The advice that a writer should “kill all your darlings” has been variously attributed. William Faulkner, Allan Ginsberg, Oscar Wilde, GK Chesterton and Arthur Quiller-Couch all get a look-in. Stephen King approved the accepted wisdom in his book On Writing. “Kill your darlings, kill your darlings,” he said with the relish one would hope for from a master of horror. “Even when it breaks your egocentric little scribbler’s heart, kill your darlings.”
It’s easier said than done, though, a point proved by this new adaptation by King himself of his 2006 bestseller Lisey’s Story, for Apple TV+. Not a single thing – no matter how confusing, untelevisual or minor – has been left out of the 528-page novel, the tale of a wildly successful novelist whose mysterious healing powers apparently cannot save him from an assassin’s bullet and whose archive is left under the control of his grieving widow. It grew out of King’s experience of coming home after a long hospital stay (he was hit by a truck and nearly killed in 1999) to find that his wife had redesigned his studio and put all his papers away in boxes, as if he were already dead. He has always said it is the book most personal and precious to him. Thus, we may infer, no darlings were killed in the making of this eight-hour adaptation.
Julianne Moore stars as Lisey and it is she along with Joan Allen and Jennifer Jason Leigh as respectively her sisters Amanda (a mentally fragile individual slipping into catatonia) and Darla, who make the series in any way watchable. Mining the depths of rage and sorrow are what Moore does best (though her comic abilities go too often unremarked) but she gets little scope for doing so here because we spend so much time flashing backwards and forwards. We are taken into and out of her dreams of her dead husband Scott Landon (Clive Owen, slightly more convincing than usual) so often that there is hardly a chance for her to miss him at all.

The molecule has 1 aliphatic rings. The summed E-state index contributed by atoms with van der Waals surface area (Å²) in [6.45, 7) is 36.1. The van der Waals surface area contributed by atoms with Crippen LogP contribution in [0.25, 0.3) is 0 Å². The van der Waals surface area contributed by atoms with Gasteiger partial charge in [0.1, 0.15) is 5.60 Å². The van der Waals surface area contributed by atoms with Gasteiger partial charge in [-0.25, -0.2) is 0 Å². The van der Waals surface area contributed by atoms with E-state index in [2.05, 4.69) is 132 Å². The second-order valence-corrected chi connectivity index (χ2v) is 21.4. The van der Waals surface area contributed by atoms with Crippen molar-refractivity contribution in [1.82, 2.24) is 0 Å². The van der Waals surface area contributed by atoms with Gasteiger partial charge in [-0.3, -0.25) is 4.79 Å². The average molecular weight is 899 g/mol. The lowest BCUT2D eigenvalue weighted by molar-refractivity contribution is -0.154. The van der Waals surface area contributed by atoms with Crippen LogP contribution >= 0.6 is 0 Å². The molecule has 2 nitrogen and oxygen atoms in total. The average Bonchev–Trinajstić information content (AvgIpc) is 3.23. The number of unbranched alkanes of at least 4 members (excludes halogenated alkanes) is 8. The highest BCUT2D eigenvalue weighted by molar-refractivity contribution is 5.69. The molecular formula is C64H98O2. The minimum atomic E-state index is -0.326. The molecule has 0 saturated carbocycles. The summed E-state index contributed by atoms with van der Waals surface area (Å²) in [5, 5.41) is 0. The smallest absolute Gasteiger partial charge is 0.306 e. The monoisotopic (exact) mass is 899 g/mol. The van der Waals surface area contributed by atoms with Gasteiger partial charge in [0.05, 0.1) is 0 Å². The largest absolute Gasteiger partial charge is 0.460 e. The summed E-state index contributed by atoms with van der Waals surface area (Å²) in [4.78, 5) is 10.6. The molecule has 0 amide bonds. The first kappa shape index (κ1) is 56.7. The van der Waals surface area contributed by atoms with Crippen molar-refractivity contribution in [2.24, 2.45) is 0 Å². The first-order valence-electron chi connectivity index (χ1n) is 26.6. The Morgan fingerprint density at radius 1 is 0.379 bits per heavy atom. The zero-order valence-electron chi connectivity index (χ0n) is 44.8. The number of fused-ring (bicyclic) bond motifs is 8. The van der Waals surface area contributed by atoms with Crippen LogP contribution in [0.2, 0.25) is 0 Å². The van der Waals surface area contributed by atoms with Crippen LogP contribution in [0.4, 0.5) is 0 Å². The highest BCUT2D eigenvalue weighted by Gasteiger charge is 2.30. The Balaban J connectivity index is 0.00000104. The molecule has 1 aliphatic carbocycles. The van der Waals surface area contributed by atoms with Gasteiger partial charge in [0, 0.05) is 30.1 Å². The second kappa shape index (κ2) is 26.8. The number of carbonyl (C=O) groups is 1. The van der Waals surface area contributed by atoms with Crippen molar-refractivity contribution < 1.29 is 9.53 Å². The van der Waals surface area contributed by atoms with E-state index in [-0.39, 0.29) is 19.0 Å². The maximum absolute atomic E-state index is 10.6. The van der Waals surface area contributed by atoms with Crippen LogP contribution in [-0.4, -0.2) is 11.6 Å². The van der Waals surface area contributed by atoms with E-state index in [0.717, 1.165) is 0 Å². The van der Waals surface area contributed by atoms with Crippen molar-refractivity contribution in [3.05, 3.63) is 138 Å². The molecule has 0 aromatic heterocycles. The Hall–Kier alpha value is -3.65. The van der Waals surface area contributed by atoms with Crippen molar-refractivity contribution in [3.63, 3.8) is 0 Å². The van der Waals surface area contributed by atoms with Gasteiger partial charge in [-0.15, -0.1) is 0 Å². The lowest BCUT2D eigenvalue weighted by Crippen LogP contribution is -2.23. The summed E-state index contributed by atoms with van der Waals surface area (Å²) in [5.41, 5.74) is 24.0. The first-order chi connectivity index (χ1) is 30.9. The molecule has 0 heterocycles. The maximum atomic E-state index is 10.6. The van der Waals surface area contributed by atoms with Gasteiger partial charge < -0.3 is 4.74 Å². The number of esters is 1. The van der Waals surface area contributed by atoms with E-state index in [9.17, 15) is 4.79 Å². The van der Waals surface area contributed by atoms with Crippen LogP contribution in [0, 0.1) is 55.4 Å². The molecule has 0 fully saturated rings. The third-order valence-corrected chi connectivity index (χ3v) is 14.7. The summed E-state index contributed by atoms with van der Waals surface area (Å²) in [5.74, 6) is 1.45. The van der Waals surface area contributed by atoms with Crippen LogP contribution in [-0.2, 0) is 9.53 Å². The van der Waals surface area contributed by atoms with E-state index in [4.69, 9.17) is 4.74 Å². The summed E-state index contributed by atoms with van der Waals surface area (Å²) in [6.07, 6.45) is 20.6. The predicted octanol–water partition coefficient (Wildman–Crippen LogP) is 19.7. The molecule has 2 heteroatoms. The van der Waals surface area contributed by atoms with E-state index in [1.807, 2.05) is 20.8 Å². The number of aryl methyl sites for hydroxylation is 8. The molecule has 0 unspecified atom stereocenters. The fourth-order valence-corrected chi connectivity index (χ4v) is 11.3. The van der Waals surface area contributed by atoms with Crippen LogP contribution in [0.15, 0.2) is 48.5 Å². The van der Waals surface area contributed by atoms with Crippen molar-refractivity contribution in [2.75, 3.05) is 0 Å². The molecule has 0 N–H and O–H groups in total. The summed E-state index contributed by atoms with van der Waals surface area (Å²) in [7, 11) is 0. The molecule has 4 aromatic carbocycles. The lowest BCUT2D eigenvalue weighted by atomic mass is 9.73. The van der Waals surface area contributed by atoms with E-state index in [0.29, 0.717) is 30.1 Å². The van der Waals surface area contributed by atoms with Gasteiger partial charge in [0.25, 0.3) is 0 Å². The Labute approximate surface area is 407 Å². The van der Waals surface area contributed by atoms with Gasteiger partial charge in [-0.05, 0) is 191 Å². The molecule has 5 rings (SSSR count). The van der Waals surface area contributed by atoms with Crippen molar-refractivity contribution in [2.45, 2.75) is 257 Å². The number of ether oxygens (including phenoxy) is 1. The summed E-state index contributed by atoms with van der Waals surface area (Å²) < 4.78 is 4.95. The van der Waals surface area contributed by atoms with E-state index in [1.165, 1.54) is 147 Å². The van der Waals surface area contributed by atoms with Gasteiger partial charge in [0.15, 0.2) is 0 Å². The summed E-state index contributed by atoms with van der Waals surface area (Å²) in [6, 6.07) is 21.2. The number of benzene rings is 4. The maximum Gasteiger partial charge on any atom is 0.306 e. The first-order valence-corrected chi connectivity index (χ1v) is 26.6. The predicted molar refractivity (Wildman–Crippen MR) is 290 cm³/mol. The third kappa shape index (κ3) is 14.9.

Any hallucination-free moments she does have are spent battling Professor Dashiel (Ron Cephas Jones), who is desperate to comb Landon’s archive for precious unpublished manuscripts. This becomes a much bloodier battle when he enlists Jim Dooley (Dane DeHaan, managing to create some of the few chilling moments as a superfan teetering on the edge of madness) to help “persuade” her.
The series is overstuffed and airless. We move through a thick paste of schlocky supernatural suggestion, false memories, monsters, real memories more terrible than the monsters that stand in for them, repression and embarrassing intrusions of authorial ego. (“There has never been a writer who has so seamlessly blended the realistic and the fantastic,” announces Prof Dashiel in the opening scenes.)
On top of that we must wade through grandiose ideas and themes: a pool with life-giving properties; self-mutilation; abusive childhoods; family stains and all the secretiveness and psychic malformation that follow. There is also, for some reason, an alternative realm to which some characters have learned to retreat (and occasionally forget they can do so).
Add a relentlessly repetitive narrative structure, and the show is left with precious little space to let dread build, to make the scary things scary and the emotional things moving. Let alone time to explore the highways and byways of grief and how far the human heart will go to try and escape it. If you don’t mentally tap out before the second hour is up – well, good for you … and are you Stephen King?